Tuesday, December 29, 2009

tutu-torial: easy ballet tutu gift

Esme loves to play dress up. Her favorite dress up costume is a play silk tied as a Super Girl cape around her neck. For Christmas this year, the one thing Esme wanted more than anything else is a ballet costume to dress up in, complete with tiny slippers and a colorful, fluffy tutu, of course. I thought it was the perfect opportunity for me to get creative and hand make another gift: a tutu!

Since I unfortunately do not sew, I needed to be extra inventive in finding something I could do. I went to the craft store and got several spools of 6 inch wide tulle in a variety of colors, as well as a few spools of ribbon and some elastic. I cut the elastic a couple inches smaller than Esme's waist and stitched it to make a circle. Then I cut a few dozen strips of tulle to tie to the elastic waist band. I cut the tulle to about 24 inches so that I could double it up (fold it in half) so the tutu would be about 12 inches long.

Next, I folded each strip of tulle in half and, at the center of the strip, looped the tulle at the top of the elastic and pulled the tails back through the loop to make a knot at the top. I did this with each strip of tulle and lined up the knots in a nice row. Here is a picture:

I used a deep purple-burgundy tulle and intermingled with a glittery light blue. I was happy with how this tutu turned out, but I was not crazy about the elastic band. I took some ribbon and cut it to fit Esme's waist, plus about 10 inches on each end to tie a nice bow. I tied the strips of tulle, this time slightly longer, maybe 30 inches long (for a 15 inch long tutu). Here's the second tutu:

I love the red ribbon with the red tulle (red is Esme's favorite color). And I really like the look of the ribbon verses the elastic waist band, though I am not sure which one will fit and last longer until she wears them around for a while. I made a third tutu, this one for Evelyn, as a gift as well:

I made Evelyn's tutu out of glittery blue and sage green with white ribbon.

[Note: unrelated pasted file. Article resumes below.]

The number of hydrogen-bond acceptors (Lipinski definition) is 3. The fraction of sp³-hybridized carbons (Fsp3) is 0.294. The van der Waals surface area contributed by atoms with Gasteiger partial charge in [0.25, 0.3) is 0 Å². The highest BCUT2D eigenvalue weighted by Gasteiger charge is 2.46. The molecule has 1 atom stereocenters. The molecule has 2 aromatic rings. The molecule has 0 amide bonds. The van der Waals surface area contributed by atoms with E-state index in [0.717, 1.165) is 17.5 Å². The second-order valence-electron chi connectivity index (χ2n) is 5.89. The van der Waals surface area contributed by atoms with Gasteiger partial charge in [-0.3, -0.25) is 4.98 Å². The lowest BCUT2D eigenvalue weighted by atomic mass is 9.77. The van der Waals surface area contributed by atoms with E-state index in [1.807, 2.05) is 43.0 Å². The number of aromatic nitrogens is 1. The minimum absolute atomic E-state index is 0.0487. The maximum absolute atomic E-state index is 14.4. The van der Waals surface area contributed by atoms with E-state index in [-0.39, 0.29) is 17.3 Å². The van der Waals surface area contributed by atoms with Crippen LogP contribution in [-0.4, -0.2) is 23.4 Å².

This project is one of the fastest and easiest gifts, and it does not cost too much to make, either. I think it would be cool to make an extra fluffy tutu by doubling up the tulle and tying two strips per knot.

I look forward to taking pictures of the girls wearing their tutus!

Friday, December 18, 2009

what does a doula do?

Doula is a word of Greek origin meaning "woman who serves." These days, though, doulas are professionals, usually women, who provide emotional, physical and informational support to a woman and her family during the antenatal, birthing and postpartum periods. The three most common types of doulas are labor doulas, postpartum doulas, and antepartum doulas.

A labor doula attends a birthing mother and her family before, during, and just after the birth of the baby. By serving as an advocate, labor coach, and informational resource, a labor doula helps ensure a safe and satisfying birth experience. She often provides reassurance and experienced perspective, helps with relaxation techniques including massage and positioning, and makes suggestions to progress labor. Studies have found that the presence of a doula at birth results in shorter labor with fewer complications, reduces negative feelings about one's childbirth experience, reduces the need for intervention (including pitocin, forceps, vacuum extraction, and cesareans), and reduces the mother's request for pain medication and epidural. Before labor begins, a labor doula will familiarize herself with a pregnant mother's birth plan, which will include preferences regarding management options and the use of pain medication, and will assist in establishing breastfeeding after the birth of the baby.

A postpartum doula assists the new mother and baby, as well as the rest of the family, within the first few weeks after the birth. Postpartum doulas are especially knowledgeable about newborn care and breastfeeding. Providing patient and non-judgmental support, postpartum doulas offer a family breastfeeding tips, baby care and advice (on topics such as bathing, circumcision, vaccinations), emotional support and reassurance, light household help, sibling care, meal preparation, and errand running. As the role of a postpartum doula is strictly non-medical, she does not provide any clinical care.

An antepartum doula has specific and extensive training that relates to assisting pregnant women who are classified as high risk, pregnant women who may be on bedrest, or pregnant women with medical conditions necessitating additional help. Antepartum doulas provide assistance, education and physical support for a pregnant mother, sibling care, errand running, meal preparation, home care, and emotional support.

Doulas do not offer medical advice and do not perform clinical tasks (such as checking fetal heart rate, taking the mother's blood pressure, performing vaginal exams, or delivering a baby--although many are trained for such in case of emergency situations). Doulas do, however, have professional training and/or experience from the organizations that they train through and/or the births and clients they attend. Doulas are employed by pregnant and postpartum women and their families to provide physical comfort, emotional support, and to advocate. They provide their clients with unbiased information necessary to make informed, educated decisions.